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Anticancer Res. 1999 Sep-Oct;19(5B):3817-26.

Beta- and gamma-catenin expression in oral squamous cell carcinomas.

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Department of Oral Medicine and Pathology, University of Naples Federico II, Italy.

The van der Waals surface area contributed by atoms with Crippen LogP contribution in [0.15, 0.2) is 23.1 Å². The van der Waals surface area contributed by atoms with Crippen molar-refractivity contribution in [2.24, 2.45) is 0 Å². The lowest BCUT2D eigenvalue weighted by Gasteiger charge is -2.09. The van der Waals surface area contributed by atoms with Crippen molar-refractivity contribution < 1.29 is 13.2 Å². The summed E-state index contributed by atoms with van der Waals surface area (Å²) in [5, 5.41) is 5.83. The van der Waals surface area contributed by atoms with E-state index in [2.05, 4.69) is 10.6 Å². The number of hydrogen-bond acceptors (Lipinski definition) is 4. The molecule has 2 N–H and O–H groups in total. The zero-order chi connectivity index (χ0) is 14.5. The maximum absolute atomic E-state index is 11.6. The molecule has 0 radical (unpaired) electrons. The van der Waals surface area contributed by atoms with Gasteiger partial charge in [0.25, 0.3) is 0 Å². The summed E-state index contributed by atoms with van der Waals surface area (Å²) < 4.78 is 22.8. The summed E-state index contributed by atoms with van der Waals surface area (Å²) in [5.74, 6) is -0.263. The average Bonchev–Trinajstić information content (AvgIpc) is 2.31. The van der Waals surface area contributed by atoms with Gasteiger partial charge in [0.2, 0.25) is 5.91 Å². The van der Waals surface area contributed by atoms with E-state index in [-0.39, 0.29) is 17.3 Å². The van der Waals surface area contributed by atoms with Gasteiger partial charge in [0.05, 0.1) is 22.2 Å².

Cell-cell adhesion is mediated by cadherins (integral membrane proteins) which form a complex with catenins (cytoplasmatic proteins). Down-regulation of cadherins and more recently of catenins has frequently been detected in many types of human carcinomas, in which it has been associated to tumor progression. While E-cadherin expression has been extensively studied in many forms of human cancers, including oral SCC, less is known about the expression levels of catenins in oral SCCs. The objective of this study was to evaluate the role of these proteins in the carcinogenetic process of the oral cavity. We evaluated by immunohistochemistry beta- and gamma-catenin expression in 30 cases of intraoral squamous cell carcinomas at different degree of cellular differentiation. As already reported for E-cadherin, the beta- and gamma-catenin expression showed an inverse relationship with the degree of differentiation, being the membranous expression of both catenins homogeneously reduced in less differentiated oral squamous cell carcinomas (grade 3). More interestingly, a decreased expression of these molecules was also found at the invasive front of grade 2 and sometimes of grade 1 carcinomas, thus suggesting a more aggressive biological behavior of these cancer cells. An absent staining for both beta- and gamma-catenins could constitute a hallmark of aggressive biological behavior even in tumor still well or moderately differentiated, at least in the peripheral invading front constituted by less differentiated tumor cells.

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